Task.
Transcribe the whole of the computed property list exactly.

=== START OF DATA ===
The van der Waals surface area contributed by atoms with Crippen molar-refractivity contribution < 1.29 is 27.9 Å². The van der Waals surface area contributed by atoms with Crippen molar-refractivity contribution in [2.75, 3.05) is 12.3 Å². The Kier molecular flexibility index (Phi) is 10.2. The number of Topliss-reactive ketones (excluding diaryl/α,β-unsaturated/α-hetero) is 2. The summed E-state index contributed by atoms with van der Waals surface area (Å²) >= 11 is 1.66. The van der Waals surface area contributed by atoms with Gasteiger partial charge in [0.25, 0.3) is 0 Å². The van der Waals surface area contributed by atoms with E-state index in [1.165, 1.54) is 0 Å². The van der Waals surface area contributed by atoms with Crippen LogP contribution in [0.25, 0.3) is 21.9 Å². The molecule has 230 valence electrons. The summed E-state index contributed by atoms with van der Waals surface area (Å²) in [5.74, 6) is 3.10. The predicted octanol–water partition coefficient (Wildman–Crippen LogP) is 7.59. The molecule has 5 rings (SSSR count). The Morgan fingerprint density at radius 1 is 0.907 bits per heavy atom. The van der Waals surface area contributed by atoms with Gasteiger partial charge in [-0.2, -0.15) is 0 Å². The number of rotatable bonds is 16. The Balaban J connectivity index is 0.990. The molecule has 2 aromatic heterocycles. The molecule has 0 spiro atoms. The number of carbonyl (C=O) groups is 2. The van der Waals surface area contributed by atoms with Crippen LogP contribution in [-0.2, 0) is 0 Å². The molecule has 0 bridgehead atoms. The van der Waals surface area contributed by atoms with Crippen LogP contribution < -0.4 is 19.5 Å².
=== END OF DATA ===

The van der Waals surface area contributed by atoms with Crippen molar-refractivity contribution < 1.29 is 27.9 Å². The van der Waals surface area contributed by atoms with Crippen molar-refractivity contribution in [2.75, 3.05) is 12.3 Å². The Kier molecular flexibility index (Phi) is 10.2. The number of Topliss-reactive ketones (excluding diaryl/α,β-unsaturated/α-hetero) is 2. The summed E-state index contributed by atoms with van der Waals surface area (Å²) >= 11 is 1.66. The van der Waals surface area contributed by atoms with Gasteiger partial charge in [0.25, 0.3) is 0 Å². The van der Waals surface area contributed by atoms with E-state index in [1.165, 1.54) is 0 Å². The van der Waals surface area contributed by atoms with Crippen LogP contribution in [0.25, 0.3) is 21.9 Å². The molecule has 230 valence electrons. The summed E-state index contributed by atoms with van der Waals surface area (Å²) in [5.74, 6) is 3.10. The predicted octanol–water partition coefficient (Wildman–Crippen LogP) is 7.59. The molecule has 5 rings (SSSR count). The Morgan fingerprint density at radius 1 is 0.907 bits per heavy atom. The van der Waals surface area contributed by atoms with Gasteiger partial charge in [-0.2, -0.15) is 0 Å². The number of rotatable bonds is 16. The Balaban J connectivity index is 0.990. The molecule has 2 aromatic heterocycles. The molecule has 0 spiro atoms. The number of carbonyl (C=O) groups is 2. The van der Waals surface area contributed by atoms with Crippen LogP contribution in [-0.2, 0) is 0 Å². The molecule has 0 bridgehead atoms. The van der Waals surface area contributed by atoms with Crippen LogP contribution < -0.4 is 19.5 Å².